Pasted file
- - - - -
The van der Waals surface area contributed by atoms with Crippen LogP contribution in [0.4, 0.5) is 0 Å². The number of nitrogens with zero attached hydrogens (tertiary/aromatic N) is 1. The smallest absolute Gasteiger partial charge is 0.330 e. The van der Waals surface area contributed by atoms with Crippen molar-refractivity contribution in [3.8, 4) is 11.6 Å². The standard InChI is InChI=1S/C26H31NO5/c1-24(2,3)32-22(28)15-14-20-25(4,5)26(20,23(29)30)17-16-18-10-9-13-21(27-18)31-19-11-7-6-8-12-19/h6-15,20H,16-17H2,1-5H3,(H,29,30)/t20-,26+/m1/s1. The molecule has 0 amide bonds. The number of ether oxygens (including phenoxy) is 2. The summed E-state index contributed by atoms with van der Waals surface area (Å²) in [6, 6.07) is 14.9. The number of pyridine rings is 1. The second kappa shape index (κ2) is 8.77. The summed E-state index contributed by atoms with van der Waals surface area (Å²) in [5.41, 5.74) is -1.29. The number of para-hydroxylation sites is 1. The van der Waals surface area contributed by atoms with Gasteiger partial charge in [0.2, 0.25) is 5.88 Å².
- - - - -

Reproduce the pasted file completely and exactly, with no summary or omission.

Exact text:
The van der Waals surface area contributed by atoms with Crippen LogP contribution in [0.4, 0.5) is 0 Å². The number of nitrogens with zero attached hydrogens (tertiary/aromatic N) is 1. The smallest absolute Gasteiger partial charge is 0.330 e. The van der Waals surface area contributed by atoms with Crippen molar-refractivity contribution in [3.8, 4) is 11.6 Å². The standard InChI is InChI=1S/C26H31NO5/c1-24(2,3)32-22(28)15-14-20-25(4,5)26(20,23(29)30)17-16-18-10-9-13-21(27-18)31-19-11-7-6-8-12-19/h6-15,20H,16-17H2,1-5H3,(H,29,30)/t20-,26+/m1/s1. The molecule has 0 amide bonds. The number of ether oxygens (including phenoxy) is 2. The summed E-state index contributed by atoms with van der Waals surface area (Å²) in [6, 6.07) is 14.9. The number of pyridine rings is 1. The second kappa shape index (κ2) is 8.77. The summed E-state index contributed by atoms with van der Waals surface area (Å²) in [5.41, 5.74) is -1.29. The number of para-hydroxylation sites is 1. The van der Waals surface area contributed by atoms with Gasteiger partial charge in [0.2, 0.25) is 5.88 Å².